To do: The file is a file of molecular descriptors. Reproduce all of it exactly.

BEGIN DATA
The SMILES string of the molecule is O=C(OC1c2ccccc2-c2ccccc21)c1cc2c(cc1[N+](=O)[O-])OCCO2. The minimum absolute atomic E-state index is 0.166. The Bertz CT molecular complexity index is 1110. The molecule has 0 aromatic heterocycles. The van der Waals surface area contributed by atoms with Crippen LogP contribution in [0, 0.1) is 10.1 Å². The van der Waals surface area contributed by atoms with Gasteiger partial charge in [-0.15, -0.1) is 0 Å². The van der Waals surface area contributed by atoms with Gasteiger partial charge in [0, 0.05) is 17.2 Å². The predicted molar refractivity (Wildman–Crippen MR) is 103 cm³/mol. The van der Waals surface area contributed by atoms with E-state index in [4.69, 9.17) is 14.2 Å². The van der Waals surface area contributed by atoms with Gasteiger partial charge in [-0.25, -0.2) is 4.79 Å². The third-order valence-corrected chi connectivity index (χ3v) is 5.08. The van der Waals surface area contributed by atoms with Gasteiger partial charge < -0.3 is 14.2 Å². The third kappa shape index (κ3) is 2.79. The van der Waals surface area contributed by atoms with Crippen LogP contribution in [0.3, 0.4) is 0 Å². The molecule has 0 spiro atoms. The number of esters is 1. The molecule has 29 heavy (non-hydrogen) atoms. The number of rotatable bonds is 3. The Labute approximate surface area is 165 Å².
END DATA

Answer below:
The SMILES string of the molecule is O=C(OC1c2ccccc2-c2ccccc21)c1cc2c(cc1[N+](=O)[O-])OCCO2. The minimum absolute atomic E-state index is 0.166. The Bertz CT molecular complexity index is 1110. The molecule has 0 aromatic heterocycles. The van der Waals surface area contributed by atoms with Crippen LogP contribution in [0, 0.1) is 10.1 Å². The van der Waals surface area contributed by atoms with Gasteiger partial charge in [-0.15, -0.1) is 0 Å². The van der Waals surface area contributed by atoms with Gasteiger partial charge in [0, 0.05) is 17.2 Å². The predicted molar refractivity (Wildman–Crippen MR) is 103 cm³/mol. The van der Waals surface area contributed by atoms with E-state index in [4.69, 9.17) is 14.2 Å². The van der Waals surface area contributed by atoms with Gasteiger partial charge in [-0.25, -0.2) is 4.79 Å². The third-order valence-corrected chi connectivity index (χ3v) is 5.08. The van der Waals surface area contributed by atoms with Gasteiger partial charge < -0.3 is 14.2 Å². The third kappa shape index (κ3) is 2.79. The van der Waals surface area contributed by atoms with Crippen LogP contribution in [0.3, 0.4) is 0 Å². The molecule has 0 spiro atoms. The number of esters is 1. The molecule has 29 heavy (non-hydrogen) atoms. The number of rotatable bonds is 3. The Labute approximate surface area is 165 Å².